Written by Rebekah O’Flaherty
The importance of early childhood learning and its impact on future development, health and wellbeing is widely acknowledged. However, many parents do not appreciate the significance of early mathematics learning and the advantages it brings. Early exposure to foundational numeracy has been shown to provide the critical building blocks for future exploration of mathematical concepts.
It is known that shape is one of the first mathematical concepts that children can engage with. Building on this knowledge of how they perceive information allows us to introduce mathematical concepts early, which strongly influences their later achievement in mathematics. Research has also shown that learning numeracy skills increases oral language abilities including vocabulary, inference, independence and grammatical complexity. Further concentration, curiosity, imagination, flexibility, inventiveness, persistence and working memory also benefit from early numeracy exposure.
Typically, parents are less concerned with the promotion of numeracy skills and place more focus on the literacy development of their children. Many believe that young children are not yet ready to grasp the foundational concepts of mathematics and that numeracy is better introduced at school. However, research suggests that young children have the potential to develop far more complex mathematical thinking than previously thought.
With the integration of new technologies becoming so prevalent in today’s society, it is essential to capitalise on their effectiveness in the learning environment. As the usage of digital technology increases, so too does the importance for parents and teachers to educate and equip themselves with the latest digital learning tools. Teaching young learners to confidently and appropriately engage with these technologies provides valuable skills to prepare them for future learning.
There is a significant link between digital technologies and their relationship to numeracy development, logical-mathematical understanding and problem-solving skills. At 3P Learning, we believe in an integrated approach to mathematics education, which includes physical and digital elements, so families can find the right balance for their children using our full range of resources, blogs, ideas and tips.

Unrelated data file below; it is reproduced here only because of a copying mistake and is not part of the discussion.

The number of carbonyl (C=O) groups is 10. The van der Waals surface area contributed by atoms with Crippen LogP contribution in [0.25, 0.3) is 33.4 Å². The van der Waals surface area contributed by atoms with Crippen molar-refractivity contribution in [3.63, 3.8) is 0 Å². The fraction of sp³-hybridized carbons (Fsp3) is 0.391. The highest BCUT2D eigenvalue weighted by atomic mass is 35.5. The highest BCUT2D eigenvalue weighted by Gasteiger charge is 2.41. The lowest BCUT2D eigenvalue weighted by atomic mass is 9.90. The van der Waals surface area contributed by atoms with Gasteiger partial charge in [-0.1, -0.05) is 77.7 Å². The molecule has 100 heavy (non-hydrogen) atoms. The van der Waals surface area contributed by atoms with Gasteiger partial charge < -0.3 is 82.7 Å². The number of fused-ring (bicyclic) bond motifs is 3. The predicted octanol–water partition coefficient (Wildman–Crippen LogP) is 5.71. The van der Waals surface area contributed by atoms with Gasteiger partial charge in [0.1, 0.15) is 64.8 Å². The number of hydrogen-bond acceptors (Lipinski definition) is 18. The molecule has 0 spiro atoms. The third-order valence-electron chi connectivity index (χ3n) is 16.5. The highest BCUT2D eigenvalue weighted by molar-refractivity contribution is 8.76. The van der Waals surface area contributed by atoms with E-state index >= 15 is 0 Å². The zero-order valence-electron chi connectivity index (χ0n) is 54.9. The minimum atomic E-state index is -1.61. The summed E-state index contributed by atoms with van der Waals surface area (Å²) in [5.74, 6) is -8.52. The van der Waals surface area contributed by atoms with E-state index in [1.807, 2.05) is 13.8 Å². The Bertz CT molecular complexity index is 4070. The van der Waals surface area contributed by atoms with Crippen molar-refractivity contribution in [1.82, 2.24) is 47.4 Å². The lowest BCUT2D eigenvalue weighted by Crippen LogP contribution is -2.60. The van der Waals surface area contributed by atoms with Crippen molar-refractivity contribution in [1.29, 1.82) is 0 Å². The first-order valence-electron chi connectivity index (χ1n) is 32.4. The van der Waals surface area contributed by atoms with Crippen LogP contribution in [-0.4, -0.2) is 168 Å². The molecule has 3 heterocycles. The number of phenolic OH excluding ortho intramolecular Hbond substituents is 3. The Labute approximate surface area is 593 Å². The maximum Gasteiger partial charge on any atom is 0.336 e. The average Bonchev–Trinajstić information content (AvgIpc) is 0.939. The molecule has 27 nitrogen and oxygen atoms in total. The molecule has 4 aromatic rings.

What we do know is that children can feel anxious about learning mathematics. This anxiety can, in turn, lead to avoidance of mathematics, which does not help their understanding of key concepts. Of course, a child will choose to avoid doing something at all costs if the stress outweighs the enjoyment! The key is making mathematics engaging for all children to enjoy. Research shows that introducing mathematics concepts from an early age – even before preschool – leads to better outcomes in the future.
Parents are the child’s first and most influential teachers and their involvement and engagement is critical for the development of positive attitudes to early learning. In the end, it comes down to parents creating and fostering a favourable attitude towards mathematics as early as possible.
Parents have the ability to create a caring and encouraging learning space while supporting their child’s early development. It is imperative that parents are engaged in the nurturing of mathematical skills and positive attitudes in their children’s early years.
The results from the recent Trends in International Mathematics and Science Study (TIMSS) reveal that Australia has slipped to the 28th position in the world mathematics rankings, falling 10 places since 2011. This raises the question, is mathematics a learnt skill or is it just a skill that comes naturally to some?
Studies have recognised that mathematics does not, in fact, stem from natural ability, but is a learnt skill that needs to be nurtured, practised and developed. Creating a positive attitude to early numeracy learning provides the foundation for children to develop a growth mindset in mathematics.
Baby Mathletics has been created to help babies and toddlers take their first steps on their journey as life-long learners. The new Baby Mathletics — Shapes App is designed for children aged 6 to 24 months to provide positive and engaging mathematics activities with the potential to set them up for greater achievement, confidence and success in all future learning.
A mathematical storybook that has been brought to life, the Baby Mathletics — Shapes App introduces young learners to an extensive range of unique shapes with a 3D look and feel. As children turn the pages, lively and enthusiastic animations will engage with them and provide the opportunity for parents to pose questions, stimulate reactions and spark new interests in learning.